These environmental factors notwithstanding, one aspect of treatment that is not typically discussed is the idea of an individual focal add-on treatment where an individual that suffers from mental illness attempts to “commandeer” their brain in effort to regain control. Basically one wonders if too much emphasis has been placed on pharmaceutical, talk therapy and, now in modern times, assertive community treatment resulting in the omission of more personal options? Such abandonment is perplexing because these potential methods have almost no side effects and very little financial cost. With this intention to add an extra tool to the toolbox it must be mentioned that general result-based analysis of treatments for mental illness is almost non-existent. Despite advancements in the ability to treat mental illness almost no one actually studies which of these treatments work, both on an absolute (does treatment A work) and relative (does treatment A work better than treatment B) level.4,5 Therefore, these methods would have to be studied and compared against and in cooperation with existing methods.

One example of an individually driven treatment would be an attempt to control the multiple network firing of schizophrenia by engaging in a task requiring overpowering focus to reduce the firing of the other more spontaneous neuronal elements. For example when a schizophrenic begins to hear voices he/she would begin to play a game of chess, start a logic puzzle, a sudoku puzzle, i.e. a task that requires significant focus in order to be successful. One of the keys to this strategy is to identify a simple task/game that requires focus, but also makes an individual content (not necessarily happy). The necessity of contentment is to ensure a lack of frustration thus affording the ability to maintain focus.

Contentment is an element that seems to be pushed to the side when discussing mental illness, with focus instead placed on happiness and unhappiness. Contentment is important because it is less vulnerable to the negative impacts of more extreme emotional states, which can rapidly cascade into opposing elements (i.e. happiness can quickly become unhappiness and visa-versa), but is still emotionally positive enough to spark focus and enjoyment.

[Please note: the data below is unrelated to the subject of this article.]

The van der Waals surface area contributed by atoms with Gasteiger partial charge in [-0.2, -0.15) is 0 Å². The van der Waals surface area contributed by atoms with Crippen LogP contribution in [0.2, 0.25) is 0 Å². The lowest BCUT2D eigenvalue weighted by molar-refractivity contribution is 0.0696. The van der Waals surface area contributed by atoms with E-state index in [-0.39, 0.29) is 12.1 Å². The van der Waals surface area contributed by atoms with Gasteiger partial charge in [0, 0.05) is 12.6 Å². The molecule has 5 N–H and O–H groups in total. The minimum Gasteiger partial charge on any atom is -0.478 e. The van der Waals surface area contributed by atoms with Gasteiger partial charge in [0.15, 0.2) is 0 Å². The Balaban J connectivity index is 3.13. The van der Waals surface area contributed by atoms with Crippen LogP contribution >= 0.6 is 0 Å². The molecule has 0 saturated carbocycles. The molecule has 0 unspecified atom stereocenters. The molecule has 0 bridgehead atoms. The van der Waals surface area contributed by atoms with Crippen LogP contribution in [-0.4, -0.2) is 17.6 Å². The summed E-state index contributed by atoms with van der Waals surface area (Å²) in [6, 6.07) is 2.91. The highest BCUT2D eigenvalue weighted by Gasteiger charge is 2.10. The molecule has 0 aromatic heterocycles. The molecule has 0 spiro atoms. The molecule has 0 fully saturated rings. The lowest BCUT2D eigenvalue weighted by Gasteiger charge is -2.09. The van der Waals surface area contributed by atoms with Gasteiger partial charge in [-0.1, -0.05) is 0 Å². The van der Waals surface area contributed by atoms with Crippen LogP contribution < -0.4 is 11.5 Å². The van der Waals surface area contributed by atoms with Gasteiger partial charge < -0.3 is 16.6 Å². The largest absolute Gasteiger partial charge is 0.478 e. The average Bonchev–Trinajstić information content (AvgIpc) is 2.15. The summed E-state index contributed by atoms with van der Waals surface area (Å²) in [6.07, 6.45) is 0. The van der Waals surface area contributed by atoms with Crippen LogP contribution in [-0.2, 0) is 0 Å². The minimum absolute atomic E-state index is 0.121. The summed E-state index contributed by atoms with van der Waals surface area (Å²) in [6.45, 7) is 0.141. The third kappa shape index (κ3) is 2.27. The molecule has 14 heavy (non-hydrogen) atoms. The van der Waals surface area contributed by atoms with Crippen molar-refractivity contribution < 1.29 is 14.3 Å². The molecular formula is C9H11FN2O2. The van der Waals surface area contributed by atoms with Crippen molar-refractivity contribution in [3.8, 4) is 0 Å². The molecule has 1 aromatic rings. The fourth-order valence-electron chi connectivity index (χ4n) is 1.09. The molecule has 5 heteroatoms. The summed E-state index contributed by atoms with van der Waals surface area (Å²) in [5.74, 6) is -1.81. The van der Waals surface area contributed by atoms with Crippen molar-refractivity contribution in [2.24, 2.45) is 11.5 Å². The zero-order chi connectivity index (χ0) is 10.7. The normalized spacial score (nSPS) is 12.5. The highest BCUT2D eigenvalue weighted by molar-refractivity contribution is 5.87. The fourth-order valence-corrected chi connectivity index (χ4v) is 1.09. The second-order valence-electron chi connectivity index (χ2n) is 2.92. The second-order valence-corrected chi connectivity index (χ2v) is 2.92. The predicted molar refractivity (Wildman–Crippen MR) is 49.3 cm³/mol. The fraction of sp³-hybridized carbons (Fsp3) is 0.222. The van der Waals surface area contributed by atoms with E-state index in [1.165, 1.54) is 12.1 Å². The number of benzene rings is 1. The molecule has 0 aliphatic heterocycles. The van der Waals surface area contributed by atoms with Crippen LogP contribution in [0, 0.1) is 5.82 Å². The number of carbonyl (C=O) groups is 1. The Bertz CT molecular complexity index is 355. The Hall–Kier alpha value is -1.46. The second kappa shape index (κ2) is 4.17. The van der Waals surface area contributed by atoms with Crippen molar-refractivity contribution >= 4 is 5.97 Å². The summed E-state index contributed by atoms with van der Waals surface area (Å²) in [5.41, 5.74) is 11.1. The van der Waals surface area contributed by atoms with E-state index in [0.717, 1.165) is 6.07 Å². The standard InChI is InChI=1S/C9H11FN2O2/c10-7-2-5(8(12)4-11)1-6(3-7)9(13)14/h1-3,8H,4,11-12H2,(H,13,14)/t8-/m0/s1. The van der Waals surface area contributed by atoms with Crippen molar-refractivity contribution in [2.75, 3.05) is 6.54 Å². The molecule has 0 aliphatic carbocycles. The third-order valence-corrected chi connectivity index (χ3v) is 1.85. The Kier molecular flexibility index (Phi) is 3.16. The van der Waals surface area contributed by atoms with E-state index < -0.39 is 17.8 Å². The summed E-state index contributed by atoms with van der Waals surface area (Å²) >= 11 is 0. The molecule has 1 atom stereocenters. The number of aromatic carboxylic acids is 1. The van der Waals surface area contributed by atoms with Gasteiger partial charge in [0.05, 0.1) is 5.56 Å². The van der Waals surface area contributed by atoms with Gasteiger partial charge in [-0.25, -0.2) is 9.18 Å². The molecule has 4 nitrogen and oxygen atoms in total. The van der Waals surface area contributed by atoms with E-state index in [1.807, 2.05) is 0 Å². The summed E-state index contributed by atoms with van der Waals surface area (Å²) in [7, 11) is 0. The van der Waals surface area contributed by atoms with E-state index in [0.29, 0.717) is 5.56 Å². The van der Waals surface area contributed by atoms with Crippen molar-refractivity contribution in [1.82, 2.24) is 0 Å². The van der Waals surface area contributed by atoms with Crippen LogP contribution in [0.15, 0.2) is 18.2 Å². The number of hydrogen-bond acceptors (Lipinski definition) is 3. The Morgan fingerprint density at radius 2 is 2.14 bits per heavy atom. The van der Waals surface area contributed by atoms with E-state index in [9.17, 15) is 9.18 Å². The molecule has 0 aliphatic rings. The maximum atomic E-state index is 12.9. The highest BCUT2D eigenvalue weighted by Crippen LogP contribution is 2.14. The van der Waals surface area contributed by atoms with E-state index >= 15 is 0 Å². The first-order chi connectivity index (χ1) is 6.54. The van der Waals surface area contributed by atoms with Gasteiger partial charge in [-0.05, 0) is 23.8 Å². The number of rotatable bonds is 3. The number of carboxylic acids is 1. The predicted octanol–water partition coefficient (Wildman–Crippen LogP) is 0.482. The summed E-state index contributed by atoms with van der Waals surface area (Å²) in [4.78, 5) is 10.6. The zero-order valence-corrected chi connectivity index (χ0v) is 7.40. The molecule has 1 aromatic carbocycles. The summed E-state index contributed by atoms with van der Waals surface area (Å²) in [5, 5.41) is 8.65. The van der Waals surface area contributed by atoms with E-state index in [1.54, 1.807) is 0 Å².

Another option could be producing an overpowering focus through visualization. By focusing on a single place of reference an individual would create a positive non-violent altered reality that could control spontaneously produced changes in mood or sensory information. The complexity of elements assigned to enriching and maintaining the visualization could mute the action potentials associated with the spontaneous firings that create symptoms of mental illness.

Another technique, one more recognizable by many for its ability to assist in mental control, is meditation. In recent years meditation has become an interesting subject of contemplation regarding its potential to manage the negative symptoms of mental disease. For the purpose of this brief discussion meditation is regarded as a physiological state invoking physical and mental relaxation with a reduced metabolic activity.6

The state of meditation is achieved through the reduction of thought processes to a single focused internal dialogue in the mind eliminating mental clutter and spontaneous thoughts. Unsurprisingly the elimination of this mental clutter enhances pure awareness and clarity on the single internal dialogue, usually calm central breathing tethered by the single focal word. Theoretically a meditative state could block the occurrence of negative symptoms from mental illness. This possibility is supported by the reported long-term effects seen in meditation practitioners such as: enhanced concentration attention skills, improved self-control and self-monitoring, increased ability to inhibit irrelevant external and internal stimuli, increased positive mood, emotional stability and improved resilience of stress.7 One issue with meditation is that most of the research has been conducted in small groups with few meaningful controls; therefore, outside of very long term practitioners it is difficult to determine when the advantages of consistent meditation will take hold.